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From the Editor

How Can We Train Physicians To Avoid ‘Wound Care 101’ Pitfalls?

A wound is not a disease; it is a symptom. If a patient has a nonhealing wound, there’s a reason for it and our job is to figure out that reason. We can list the likely reasons statistically, depending on the location of the wound and a few other factors. Often, there’s more than one reason for a nonhealing wound. In fact, one of the things I love about wound care is that every week I have the chance to solve a riddle.

 Several cases in the past month have me deeply troubled, and I’m not sure what to do about them. All the patients saw multiple providers (including wound care practitioners) before I saw them. In all of them, obvious problems went missed or ignored. 

There is the elderly patient with an exposed Achilles tendon who was treated for several weeks with a variety of dressings, but never got an angiogram. The photograph of her exposed Achilles is sufficient evidence that she is missing at least part of the supply from her peroneal artery. 

There’s the young woman with a history of Crohn’s disease who has had a fistula from her labia to her thigh for months. A biopsy did not demonstrate cutaneous Crohn’s, but when I saw her, everything about the lesion screamed, “inflammatory!” A tunneling wound like that in a young patient who has known inflammatory bowel disease and no other medical problems is the cutaneous manifestation of her bowel disease. She has a condition known to cause this, and no other risk factors for a wound. I sent her back to her gastroenterologist for a colonoscopy.

Then there’s the patient with obvious ischemic rest pain who had been sleeping in a chair for weeks, but who was told his angiogram was “not abnormal.” I sent him to a different invasive cardiologist who opened both his peroneal and posterior tibial arteries the following day. 

There’s the former professional golfer with a venous ulcer that had not healed despite a year of adequate compression at a wound center in another state. He had a history of local radiation more than 20 years ago (he isn’t sure why), and sure enough, the lesion was malignant (and thankfully curable). 

 There’s a worrisome focus on “the hole in the patient,” and a lot of discussion about the dressings we use, but not a lot about how to take a history. I can talk to a new patient for 15 minutes before I even look at the wound, and usually by then I have a pretty good idea why the patient has a wound and why it hasn’t gotten better. That was certainly the case in a patient I saw a few weeks ago for a persistent pressure ulcer, who gave me a textbook history of the onset of shingles. Sure enough, his remaining open lesion was on his buttock cheek, in the perfect distribution of a dermatome.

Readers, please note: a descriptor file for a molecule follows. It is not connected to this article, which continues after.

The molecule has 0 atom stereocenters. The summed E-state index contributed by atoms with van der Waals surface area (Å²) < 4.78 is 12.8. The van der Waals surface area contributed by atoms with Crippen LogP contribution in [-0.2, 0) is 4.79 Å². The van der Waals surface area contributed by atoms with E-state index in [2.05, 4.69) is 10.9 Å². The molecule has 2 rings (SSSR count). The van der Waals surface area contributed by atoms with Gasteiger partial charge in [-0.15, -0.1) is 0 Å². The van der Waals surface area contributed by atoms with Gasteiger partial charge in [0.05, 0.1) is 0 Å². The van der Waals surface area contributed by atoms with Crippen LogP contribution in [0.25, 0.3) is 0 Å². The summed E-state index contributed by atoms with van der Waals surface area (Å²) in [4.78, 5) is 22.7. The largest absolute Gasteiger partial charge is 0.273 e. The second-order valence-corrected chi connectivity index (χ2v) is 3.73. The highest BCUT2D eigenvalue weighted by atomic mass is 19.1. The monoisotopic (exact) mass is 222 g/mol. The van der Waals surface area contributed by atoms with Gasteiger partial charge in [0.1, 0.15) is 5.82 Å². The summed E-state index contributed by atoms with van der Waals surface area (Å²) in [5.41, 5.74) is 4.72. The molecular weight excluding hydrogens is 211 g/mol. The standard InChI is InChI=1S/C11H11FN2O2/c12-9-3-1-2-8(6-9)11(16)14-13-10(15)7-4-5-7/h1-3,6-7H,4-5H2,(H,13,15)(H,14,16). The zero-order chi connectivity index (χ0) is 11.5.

I could go on with many more examples. It’s not that I am smart. These are all “wound care 101.” What do you think we should do about this problem? There will be many fantastic presentations at the Symposium on Advanced Wound Care (SAWC) Spring that provide the necessary training for a clinician to avoid these pitfalls. However, the “catch 22” is that the clinicians who most need that education will not be at the SAWC. It’s the wound care practitioners who are not at the meeting who most need to be at the meeting. 

In any case, we have a problem. There are ways that analytics inside the electronic health record can help us, but there’s currently no incentive for a hospital to pursue better tools. There’s no requirement to train in wound care, and no requirement to report wound care-relevant quality measures. It doesn’t seem likely that we can we make a dent in the $28 to $96 billion per year problem of nonhealing wounds if we can’t do a better job for these patients. However, it will probably require different incentives to be put in place for us to really raise the bar on quality in the field of wound care. 

What do you think we should do about this? 

From the Editor
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Caroline E. Fife, MD, FAAFP, CWS, FUHM
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